Hospitals across south-eastern England cancel treatments as coronavirus cases rise

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Hospitals across south-eastern England are postponing non-urgent procedures as some face double the number of coronavirus patients they had in the spring.

The NHS in Kent confirmed on 18 December that it would be putting a stop to some planned treatments across the region “due to the increase in Covid patients being treated”.

Maidstone and Tunbridge Wells NHS trust had 221 Covid-19 patients on 16 December, more than 120 more than the 98 they had in the first peak on 8 April.

HEALTH Coronavirus
(PA Graphics)

East Kent Hospitals University NHS Foundation Trust was treating 357 people with coronavirus on 16 December, almost twice the maximum number they had at any point in spring, when figures topped out at 187 on 20 April.

A spokesperson for the NHS in Kent said on 18 December: “We are working hard to ensure we treat as many patients as possible, while ensuring we provide a safe hospital environment.

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“However, the increase in numbers has meant difficult decisions to prioritise cases of higher urgency.”

They promised that urgent treatments such as cancer operations “will go ahead as normal”.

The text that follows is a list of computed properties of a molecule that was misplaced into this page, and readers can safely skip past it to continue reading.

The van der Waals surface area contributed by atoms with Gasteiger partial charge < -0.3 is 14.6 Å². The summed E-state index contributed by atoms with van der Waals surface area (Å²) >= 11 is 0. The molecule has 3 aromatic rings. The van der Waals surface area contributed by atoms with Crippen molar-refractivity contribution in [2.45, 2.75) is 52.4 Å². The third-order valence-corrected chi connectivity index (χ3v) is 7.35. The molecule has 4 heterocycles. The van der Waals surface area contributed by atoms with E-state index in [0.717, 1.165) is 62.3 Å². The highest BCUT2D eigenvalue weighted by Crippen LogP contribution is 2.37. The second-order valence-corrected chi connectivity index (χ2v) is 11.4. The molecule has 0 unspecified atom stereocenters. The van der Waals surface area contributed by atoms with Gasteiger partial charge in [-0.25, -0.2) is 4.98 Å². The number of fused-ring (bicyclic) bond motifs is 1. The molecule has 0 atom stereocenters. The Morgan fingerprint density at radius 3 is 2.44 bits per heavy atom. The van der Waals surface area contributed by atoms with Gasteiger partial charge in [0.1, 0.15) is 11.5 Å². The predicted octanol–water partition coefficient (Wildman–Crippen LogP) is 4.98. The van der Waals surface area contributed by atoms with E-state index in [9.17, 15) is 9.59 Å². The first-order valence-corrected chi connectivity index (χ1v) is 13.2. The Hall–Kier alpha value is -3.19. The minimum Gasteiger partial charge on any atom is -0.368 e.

HEALTH Coronavirus
(PA Graphics)

The total number of Covid-19 patients in hospital in England stood at 15,465 on 16 December, up from 13,467 a week earlier.

During the first wave of the virus, this number peaked at 18,974 on 12 April.

London is still well below its first wave peak of Covid patients, but NHS trusts are facing pressure as the number of cases continue to increase across the city.

Some 2,543 patients were recorded in the capital on 16 December, up from 1,787 a week ago.

The first wave peak in London was 5,201 patients on 9 April.

Barts Health NHS Trust, which serves around 2.5 million people in east London, said on 17 December it has moved to the “high pressure” phase of its winter escalation plan.

A Barts Health spokesman said: “We are treating high numbers of patients with Covid-19, and in line with our winter escalation plan we have moved into a ‘high pressure’ phase and are taking steps to keep our patients safe.

“These include deferring some routine procedures over the coming days so we can redeploy staff and increase the number of critical care and general beds available.”

The trust, which operates across four major hospital sites The Royal London, St Bartholomew’s, Whipps Cross and Newham, said the plan will not affect cancer patients and that people will be contacted directly if their elective procedures need to be postponed.

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